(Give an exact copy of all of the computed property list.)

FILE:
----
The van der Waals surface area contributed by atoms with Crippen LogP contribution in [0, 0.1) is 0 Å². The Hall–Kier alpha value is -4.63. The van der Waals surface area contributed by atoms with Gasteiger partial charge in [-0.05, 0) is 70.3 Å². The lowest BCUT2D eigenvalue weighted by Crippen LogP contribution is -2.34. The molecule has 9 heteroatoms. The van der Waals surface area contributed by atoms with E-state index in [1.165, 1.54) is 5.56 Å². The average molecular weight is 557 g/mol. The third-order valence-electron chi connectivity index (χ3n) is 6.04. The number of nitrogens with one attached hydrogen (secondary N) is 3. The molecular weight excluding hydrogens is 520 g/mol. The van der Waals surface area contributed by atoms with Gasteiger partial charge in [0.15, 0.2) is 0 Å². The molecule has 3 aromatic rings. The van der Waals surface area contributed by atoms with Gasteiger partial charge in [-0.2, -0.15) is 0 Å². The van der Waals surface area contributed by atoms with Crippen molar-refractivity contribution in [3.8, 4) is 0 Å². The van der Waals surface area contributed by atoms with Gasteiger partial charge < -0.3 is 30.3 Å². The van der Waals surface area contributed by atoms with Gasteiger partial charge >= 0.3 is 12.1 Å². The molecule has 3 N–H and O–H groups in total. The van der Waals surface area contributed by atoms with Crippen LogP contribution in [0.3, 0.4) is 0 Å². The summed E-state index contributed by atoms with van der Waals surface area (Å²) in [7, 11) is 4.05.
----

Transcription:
The van der Waals surface area contributed by atoms with Crippen LogP contribution in [0, 0.1) is 0 Å². The Hall–Kier alpha value is -4.63. The van der Waals surface area contributed by atoms with Gasteiger partial charge in [-0.05, 0) is 70.3 Å². The lowest BCUT2D eigenvalue weighted by Crippen LogP contribution is -2.34. The molecule has 9 heteroatoms. The van der Waals surface area contributed by atoms with E-state index in [1.165, 1.54) is 5.56 Å². The average molecular weight is 557 g/mol. The third-order valence-electron chi connectivity index (χ3n) is 6.04. The number of nitrogens with one attached hydrogen (secondary N) is 3. The molecular weight excluding hydrogens is 520 g/mol. The van der Waals surface area contributed by atoms with Gasteiger partial charge in [0.15, 0.2) is 0 Å². The molecule has 3 aromatic rings. The van der Waals surface area contributed by atoms with Gasteiger partial charge in [-0.2, -0.15) is 0 Å². The van der Waals surface area contributed by atoms with Crippen molar-refractivity contribution in [3.8, 4) is 0 Å². The van der Waals surface area contributed by atoms with Gasteiger partial charge < -0.3 is 30.3 Å². The van der Waals surface area contributed by atoms with Gasteiger partial charge >= 0.3 is 12.1 Å². The molecule has 3 N–H and O–H groups in total. The van der Waals surface area contributed by atoms with Crippen LogP contribution in [0.3, 0.4) is 0 Å². The summed E-state index contributed by atoms with van der Waals surface area (Å²) in [7, 11) is 4.05.